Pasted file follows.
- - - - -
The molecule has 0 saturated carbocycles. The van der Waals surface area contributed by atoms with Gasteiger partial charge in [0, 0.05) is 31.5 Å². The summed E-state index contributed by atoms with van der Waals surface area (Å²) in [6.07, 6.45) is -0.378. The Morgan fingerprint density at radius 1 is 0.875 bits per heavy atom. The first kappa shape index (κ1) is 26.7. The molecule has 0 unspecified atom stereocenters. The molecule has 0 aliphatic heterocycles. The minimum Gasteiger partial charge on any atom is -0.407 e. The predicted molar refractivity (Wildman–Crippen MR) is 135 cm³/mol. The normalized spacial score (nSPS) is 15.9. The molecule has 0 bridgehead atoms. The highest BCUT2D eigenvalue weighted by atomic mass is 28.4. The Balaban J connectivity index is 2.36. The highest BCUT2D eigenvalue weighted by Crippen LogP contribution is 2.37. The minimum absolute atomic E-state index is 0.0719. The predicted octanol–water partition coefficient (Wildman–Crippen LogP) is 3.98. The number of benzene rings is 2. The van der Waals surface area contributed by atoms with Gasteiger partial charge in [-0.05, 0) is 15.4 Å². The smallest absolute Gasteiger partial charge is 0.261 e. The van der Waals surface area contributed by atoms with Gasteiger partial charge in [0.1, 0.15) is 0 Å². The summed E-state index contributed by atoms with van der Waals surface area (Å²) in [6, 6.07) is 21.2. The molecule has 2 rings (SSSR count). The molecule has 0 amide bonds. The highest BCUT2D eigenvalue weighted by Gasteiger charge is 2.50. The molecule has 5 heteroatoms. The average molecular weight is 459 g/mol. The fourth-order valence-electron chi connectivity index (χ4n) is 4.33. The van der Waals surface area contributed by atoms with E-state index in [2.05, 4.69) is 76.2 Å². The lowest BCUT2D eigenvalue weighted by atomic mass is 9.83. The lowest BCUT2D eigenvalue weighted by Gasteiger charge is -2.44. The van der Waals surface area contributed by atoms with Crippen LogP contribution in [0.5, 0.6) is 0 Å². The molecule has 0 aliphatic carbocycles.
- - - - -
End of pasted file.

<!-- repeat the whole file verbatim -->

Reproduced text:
The molecule has 0 saturated carbocycles. The van der Waals surface area contributed by atoms with Gasteiger partial charge in [0, 0.05) is 31.5 Å². The summed E-state index contributed by atoms with van der Waals surface area (Å²) in [6.07, 6.45) is -0.378. The Morgan fingerprint density at radius 1 is 0.875 bits per heavy atom. The first kappa shape index (κ1) is 26.7. The molecule has 0 unspecified atom stereocenters. The molecule has 0 aliphatic heterocycles. The minimum Gasteiger partial charge on any atom is -0.407 e. The predicted molar refractivity (Wildman–Crippen MR) is 135 cm³/mol. The normalized spacial score (nSPS) is 15.9. The molecule has 0 bridgehead atoms. The highest BCUT2D eigenvalue weighted by atomic mass is 28.4. The Balaban J connectivity index is 2.36. The highest BCUT2D eigenvalue weighted by Crippen LogP contribution is 2.37. The minimum absolute atomic E-state index is 0.0719. The predicted octanol–water partition coefficient (Wildman–Crippen LogP) is 3.98. The number of benzene rings is 2. The van der Waals surface area contributed by atoms with Gasteiger partial charge in [-0.05, 0) is 15.4 Å². The smallest absolute Gasteiger partial charge is 0.261 e. The van der Waals surface area contributed by atoms with Gasteiger partial charge in [0.1, 0.15) is 0 Å². The summed E-state index contributed by atoms with van der Waals surface area (Å²) in [6, 6.07) is 21.2. The molecule has 2 rings (SSSR count). The molecule has 0 amide bonds. The highest BCUT2D eigenvalue weighted by Gasteiger charge is 2.50. The molecule has 5 heteroatoms. The average molecular weight is 459 g/mol. The fourth-order valence-electron chi connectivity index (χ4n) is 4.33. The van der Waals surface area contributed by atoms with E-state index in [2.05, 4.69) is 76.2 Å². The lowest BCUT2D eigenvalue weighted by atomic mass is 9.83. The lowest BCUT2D eigenvalue weighted by Gasteiger charge is -2.44. The van der Waals surface area contributed by atoms with Crippen LogP contribution in [0.5, 0.6) is 0 Å². The molecule has 0 aliphatic carbocycles.